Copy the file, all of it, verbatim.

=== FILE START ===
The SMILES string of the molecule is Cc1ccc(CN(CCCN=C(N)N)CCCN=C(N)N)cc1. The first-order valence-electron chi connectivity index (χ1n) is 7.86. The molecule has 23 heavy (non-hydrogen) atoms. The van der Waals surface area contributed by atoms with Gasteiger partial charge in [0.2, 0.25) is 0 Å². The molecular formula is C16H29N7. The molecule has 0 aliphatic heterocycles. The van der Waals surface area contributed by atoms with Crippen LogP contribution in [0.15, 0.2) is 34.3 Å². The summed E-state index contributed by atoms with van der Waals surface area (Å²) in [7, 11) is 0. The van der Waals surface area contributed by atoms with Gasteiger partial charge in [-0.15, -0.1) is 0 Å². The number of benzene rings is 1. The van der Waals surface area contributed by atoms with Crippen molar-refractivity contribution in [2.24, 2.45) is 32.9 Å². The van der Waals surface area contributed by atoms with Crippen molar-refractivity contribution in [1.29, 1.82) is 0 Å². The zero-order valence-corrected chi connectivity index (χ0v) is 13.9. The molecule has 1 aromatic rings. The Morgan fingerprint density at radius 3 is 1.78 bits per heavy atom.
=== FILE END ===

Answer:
The SMILES string of the molecule is Cc1ccc(CN(CCCN=C(N)N)CCCN=C(N)N)cc1. The first-order valence-electron chi connectivity index (χ1n) is 7.86. The molecule has 23 heavy (non-hydrogen) atoms. The van der Waals surface area contributed by atoms with Gasteiger partial charge in [0.2, 0.25) is 0 Å². The molecular formula is C16H29N7. The molecule has 0 aliphatic heterocycles. The van der Waals surface area contributed by atoms with Crippen LogP contribution in [0.15, 0.2) is 34.3 Å². The summed E-state index contributed by atoms with van der Waals surface area (Å²) in [7, 11) is 0. The van der Waals surface area contributed by atoms with Gasteiger partial charge in [-0.15, -0.1) is 0 Å². The number of benzene rings is 1. The van der Waals surface area contributed by atoms with Crippen molar-refractivity contribution in [2.24, 2.45) is 32.9 Å². The van der Waals surface area contributed by atoms with Crippen molar-refractivity contribution in [1.29, 1.82) is 0 Å². The zero-order valence-corrected chi connectivity index (χ0v) is 13.9. The molecule has 1 aromatic rings. The Morgan fingerprint density at radius 3 is 1.78 bits per heavy atom.